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Sleep. 2007 May;30(5):619-24.

Prevalence and risk factors of subjective sleepiness in the general adult population.

Author information

1
Department of Psychosocial Science, University of Bergen, Norway. staale.pallesen@psysp.uib.no

Abstract

STUDY OBJECTIVES:

The aim of this study was to investigate the prevalence and risk factors of self-reported excessive daytime sleepiness (EDS) in Norway.

DESIGN:

The Epworth Sleepiness Scale was administered by a telephone interview to a random sample of 2301 adult inhabitants of Norway. Questions of demography, symptoms of sleep disorders, and depression were included.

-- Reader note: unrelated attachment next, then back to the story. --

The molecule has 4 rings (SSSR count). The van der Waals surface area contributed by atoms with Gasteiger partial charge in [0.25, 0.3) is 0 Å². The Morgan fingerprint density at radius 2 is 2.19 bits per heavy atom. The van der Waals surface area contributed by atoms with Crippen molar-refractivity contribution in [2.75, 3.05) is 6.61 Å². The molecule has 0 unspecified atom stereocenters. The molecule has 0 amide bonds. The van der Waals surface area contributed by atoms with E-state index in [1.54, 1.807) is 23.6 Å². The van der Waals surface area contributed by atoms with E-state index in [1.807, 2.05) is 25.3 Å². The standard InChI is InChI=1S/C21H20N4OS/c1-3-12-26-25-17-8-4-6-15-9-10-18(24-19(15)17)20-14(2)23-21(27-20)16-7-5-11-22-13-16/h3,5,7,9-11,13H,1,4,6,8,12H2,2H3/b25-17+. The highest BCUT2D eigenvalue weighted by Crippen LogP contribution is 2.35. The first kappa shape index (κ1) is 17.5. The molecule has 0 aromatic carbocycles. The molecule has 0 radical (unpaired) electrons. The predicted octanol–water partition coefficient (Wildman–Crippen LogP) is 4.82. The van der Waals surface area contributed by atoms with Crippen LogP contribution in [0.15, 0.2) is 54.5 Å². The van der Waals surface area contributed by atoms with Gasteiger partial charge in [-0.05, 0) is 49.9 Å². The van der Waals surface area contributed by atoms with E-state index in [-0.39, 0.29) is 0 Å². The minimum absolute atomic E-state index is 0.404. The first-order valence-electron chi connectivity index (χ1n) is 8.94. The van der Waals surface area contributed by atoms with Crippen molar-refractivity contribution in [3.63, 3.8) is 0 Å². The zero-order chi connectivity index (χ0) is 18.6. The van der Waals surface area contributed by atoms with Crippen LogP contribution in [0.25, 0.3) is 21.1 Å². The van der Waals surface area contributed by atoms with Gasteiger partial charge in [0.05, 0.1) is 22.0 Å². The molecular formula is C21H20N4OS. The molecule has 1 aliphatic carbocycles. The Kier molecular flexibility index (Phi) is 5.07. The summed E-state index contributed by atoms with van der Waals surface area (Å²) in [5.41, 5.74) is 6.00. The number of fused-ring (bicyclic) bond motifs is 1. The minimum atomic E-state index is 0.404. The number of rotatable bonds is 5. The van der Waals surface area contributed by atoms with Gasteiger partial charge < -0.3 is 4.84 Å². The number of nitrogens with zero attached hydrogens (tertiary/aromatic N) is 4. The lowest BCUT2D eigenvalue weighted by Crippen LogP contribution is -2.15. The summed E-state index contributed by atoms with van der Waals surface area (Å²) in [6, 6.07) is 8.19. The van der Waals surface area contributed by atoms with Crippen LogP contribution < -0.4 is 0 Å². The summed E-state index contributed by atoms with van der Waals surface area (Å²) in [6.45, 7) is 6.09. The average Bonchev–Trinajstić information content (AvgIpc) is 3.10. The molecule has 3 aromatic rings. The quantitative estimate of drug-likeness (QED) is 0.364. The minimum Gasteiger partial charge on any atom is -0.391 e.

SETTING:

Norway.

PARTICIPANTS:

Two thousand three hundred one subjects, 18 years and older.

INTERVENTIONS:

N/A.

MEASUREMENTS AND RESULTS:

The mean score of the Epworth Sleepiness Scale was 6.95 (SD = 3.8), and 17.7% had a score (> 10), indicating EDS. Univariate logistic regression analyses showed that being a man; living in southern Norway; working nights; being young; having symptoms of cataplexy, restless legs, or periodic limb movement in sleep; having breathing pauses in sleep; and having symptoms of depression were significantly related to EDS. Of these 9 predictors, only symptoms of restless legs did not maintain the significant relationship with EDS when a multiple logistic regression analysis was performed.

CONCLUSIONS:

The prevalence of EDS was high in this adult Norwegian population sample. EDS seems to be related to several symptoms of sleep disorders.

PMID:
17552377
[Indexed for MEDLINE]

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